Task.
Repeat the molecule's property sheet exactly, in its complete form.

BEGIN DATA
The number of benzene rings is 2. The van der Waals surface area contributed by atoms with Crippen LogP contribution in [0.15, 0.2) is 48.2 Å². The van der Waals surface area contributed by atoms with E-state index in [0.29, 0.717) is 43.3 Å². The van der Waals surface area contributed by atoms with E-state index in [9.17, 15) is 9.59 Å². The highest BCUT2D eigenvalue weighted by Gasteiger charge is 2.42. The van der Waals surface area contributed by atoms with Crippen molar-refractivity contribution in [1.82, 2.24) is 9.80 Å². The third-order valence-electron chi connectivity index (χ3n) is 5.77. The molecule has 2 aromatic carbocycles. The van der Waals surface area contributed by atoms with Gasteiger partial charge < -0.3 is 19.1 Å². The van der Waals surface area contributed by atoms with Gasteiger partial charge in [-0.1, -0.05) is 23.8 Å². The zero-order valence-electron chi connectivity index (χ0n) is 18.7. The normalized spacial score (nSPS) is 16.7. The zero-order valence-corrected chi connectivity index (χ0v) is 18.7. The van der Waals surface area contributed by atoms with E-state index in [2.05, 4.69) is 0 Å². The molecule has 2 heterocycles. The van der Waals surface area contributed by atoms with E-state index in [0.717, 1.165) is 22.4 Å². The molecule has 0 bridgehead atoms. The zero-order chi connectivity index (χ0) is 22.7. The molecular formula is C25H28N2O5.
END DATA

The number of benzene rings is 2. The van der Waals surface area contributed by atoms with Crippen LogP contribution in [0.15, 0.2) is 48.2 Å². The van der Waals surface area contributed by atoms with E-state index in [0.29, 0.717) is 43.3 Å². The van der Waals surface area contributed by atoms with E-state index in [9.17, 15) is 9.59 Å². The highest BCUT2D eigenvalue weighted by Gasteiger charge is 2.42. The van der Waals surface area contributed by atoms with Crippen molar-refractivity contribution in [1.82, 2.24) is 9.80 Å². The third-order valence-electron chi connectivity index (χ3n) is 5.77. The molecule has 2 aromatic carbocycles. The van der Waals surface area contributed by atoms with Gasteiger partial charge < -0.3 is 19.1 Å². The van der Waals surface area contributed by atoms with Gasteiger partial charge in [-0.1, -0.05) is 23.8 Å². The zero-order valence-electron chi connectivity index (χ0n) is 18.7. The normalized spacial score (nSPS) is 16.7. The zero-order valence-corrected chi connectivity index (χ0v) is 18.7. The van der Waals surface area contributed by atoms with E-state index in [2.05, 4.69) is 0 Å². The molecule has 2 heterocycles. The van der Waals surface area contributed by atoms with E-state index in [0.717, 1.165) is 22.4 Å². The molecule has 0 bridgehead atoms. The zero-order chi connectivity index (χ0) is 22.7. The molecular formula is C25H28N2O5.